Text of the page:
Red-light cameras might not disappear from the nation’s intersections, but a recent ruling by a San Diego judge gives manufacturers of the systems — and the police departments that use them to ticket red-light runners — reason to pause. On Sept. 5, San Diego Superior Court Judge Ronald Styn threw out 292 tickets issued by red-light cameras made by Lockheed Martin and operated by the company on behalf of the San Diego police. Judge Styn, in a first of its kind ruling, said that the tickets were “untrustworthy and unreliable.” Central to the case, the judge observed, was the fact that the city gave Lockheed a $70 commission on each $271 ticket issued and collected. This violates a California state law that says private companies cannot be used to administer law enforcement programs — and cast into doubt Lockheed’s role as a "neutral evaluator of the evidence," Styn ruled. The ruling does not have to be applied directly in other jurisdictions, but it’s expected to have a wide impact on similar setups across the country.
Judge Bags Red-Light Cams by Marty Padgett (9/10/2001)
OKAYS CADILLAC PERFORMANCE LINE
As first reported by TheCarConnection last month, Cadillac is studying a brand-within-a-brand of high-performance products, much like BMW’s M series. That concept has just been given the go from General Motors’ Automotive Strategy Board, confirms North American chief Ron Zarrella. The initial cost, insiders reveal, will be under $100 million. The first product to market will be a version of the new Cadillac CTS, likely bumped up to somewhere above 325 horsepower, hints brand manager Jay Spenchian. Look for it to hit showrooms in 18 to 24 months. "You have to start with something that really gets peoples’ attention," he says. Specific details are still under study, as is the name Caddy will use. The debate is whether to tie up with a well-known partner, such as Mercedes-Benz did with its AMG line-up, or keep things in house, as BMW did with cars like the M5, and Audi does with its S series.
Preview: 2003 Cadillac CTS by TCC Team (8/20/2001)
TH!NK AND DAIMLERCHRYSLER'S SMART COMING TO U.S.
North America’s tepid response to electric vehicles has left carmakers scratching their heads and wringing their hands, especially as government regulations keep calling for less pollution and better fuel economy. Ford Motor Company and DaimlerChrysler AG think that they might have an answer to the problem in the old adage "Small is Beautiful." Ford plans on bringing its Th!nk Neighbor electric city car to the U.S. later this year. With a top speed of 25 miles per hour and a 30-mile range, the little Neighbor—coming in two- and four-door versions—truly exists only as an errand and urban commute vehicle. DaimlerChrysler’s two-seat Smart, on the other hand, is a bit more ambitious, coming as it does out of the Mercedes-Benz philosophy of carmaking. Already a hit with the youth of Europe, tiny Smarts powered by gasoline and diesel engines dot the city streets in many German cities. EMotion Mobility of Atlanta, Georgia is buying 15,000 Smarts from DaimlerChrysler in Germany and will convert them to electric for use as short-trip rentals in high-traffic urban areas and transportation centers.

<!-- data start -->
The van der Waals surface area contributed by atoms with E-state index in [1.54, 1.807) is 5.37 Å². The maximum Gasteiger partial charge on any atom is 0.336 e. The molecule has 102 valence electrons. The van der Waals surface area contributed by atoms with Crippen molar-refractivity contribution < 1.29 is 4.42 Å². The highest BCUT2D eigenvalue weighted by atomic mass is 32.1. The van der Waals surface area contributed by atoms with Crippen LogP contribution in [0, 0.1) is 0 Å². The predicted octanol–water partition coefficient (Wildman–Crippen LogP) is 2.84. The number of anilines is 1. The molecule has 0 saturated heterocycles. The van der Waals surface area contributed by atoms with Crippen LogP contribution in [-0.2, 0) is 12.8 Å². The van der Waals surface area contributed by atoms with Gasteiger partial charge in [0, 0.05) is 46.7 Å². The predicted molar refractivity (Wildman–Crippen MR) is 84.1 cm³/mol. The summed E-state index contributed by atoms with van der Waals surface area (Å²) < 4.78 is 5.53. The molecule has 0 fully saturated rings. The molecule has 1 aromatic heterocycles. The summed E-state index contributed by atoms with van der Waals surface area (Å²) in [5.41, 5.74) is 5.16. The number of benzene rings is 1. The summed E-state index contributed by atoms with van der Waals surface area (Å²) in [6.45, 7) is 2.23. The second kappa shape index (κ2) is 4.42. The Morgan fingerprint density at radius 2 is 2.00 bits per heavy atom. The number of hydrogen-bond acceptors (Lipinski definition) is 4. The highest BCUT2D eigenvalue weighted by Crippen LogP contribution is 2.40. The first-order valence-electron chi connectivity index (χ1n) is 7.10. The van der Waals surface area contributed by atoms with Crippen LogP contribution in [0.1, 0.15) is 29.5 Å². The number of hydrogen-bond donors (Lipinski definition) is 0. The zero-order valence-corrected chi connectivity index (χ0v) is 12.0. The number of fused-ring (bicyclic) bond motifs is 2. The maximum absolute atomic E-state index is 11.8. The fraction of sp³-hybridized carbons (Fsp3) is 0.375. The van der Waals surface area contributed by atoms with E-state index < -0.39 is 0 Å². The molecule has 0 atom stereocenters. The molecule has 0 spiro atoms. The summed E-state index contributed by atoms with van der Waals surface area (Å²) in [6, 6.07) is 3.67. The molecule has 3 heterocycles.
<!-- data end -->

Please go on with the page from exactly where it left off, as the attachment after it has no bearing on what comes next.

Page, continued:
The NEV Next Door? by Frank Bohanan (4/2/2001)
Panoz, DC in Electric-Car Deal? by Marty Padgett (8/20/2001)
CUT 2,000 JOBS IN NORTH AMERICA
The North American subsidiary of the world’s second largest tiremaker has announced that it will do away with 2,000 jobs—approximately seven percent of its work force—as part of a $200 million cost-cutting program. Michelin North America, Inc. says that it expects the cuts to be felt at each of the company’s 23 North American plants. The company blamed recent downturns in the transportation industry for the changes, reflecting a worldwide slowdown that is forcing Michelin’s parent company in France to pare down its personnel in Europe as well.
"HANG UP AND DRIVE!" ACCORDING TO POLL
The results of a new Harris poll released by the Advocates for Highway and Auto Safety (AHAS) indicate that three out of four adults in the United States want to see laws enacted restricting the use of cellular telephones while driving. The survey, which also found that two thirds of the nation owns cell phones, found that the cell-phone danger beat out drunk driving and intersection safety as the Number One safety issue that respondents wanted addressed. The AHAS is a consortium of consumer, health, safety and insurance interests.
NY Says Shut Up and Drive by Joseph Szczesny (7/2/2001)
AFFORDABILITY INCREASINGLY DIFFICULT FOR YOUNGER BUYERS
During the past 14 years, the under-35 age group has gone from a 37.3-percent share of the light vehicle market (1988) to 24.4 percent in 2001--a loss of about one-third. The reduction is even more significant for the under-25 age group who went from 11.2 percent of the market (1988) to 6.0 percent (2001), a reduction of 48 percent. This change in demographics could have major implications for new-vehicle marketing, advertising and promotional programs.
Source: J.D. Power and Associates Power Car and Truck Media Reports
WHAT YOUR CAR DID IN ITS PREVIOUS LIFE
Many vehicles work hard for a living, but fleet cars and trucks have exceptionally tough careers. When many of these vehicles are retired from fleet service they are sold to the public. According to Experian Automotive's National Vehicle Database, approximately one in 91 vehicles on the road are fleet vehicles. For more information on how to gather crucial vehicle information, please go to www.e-autohistory.com.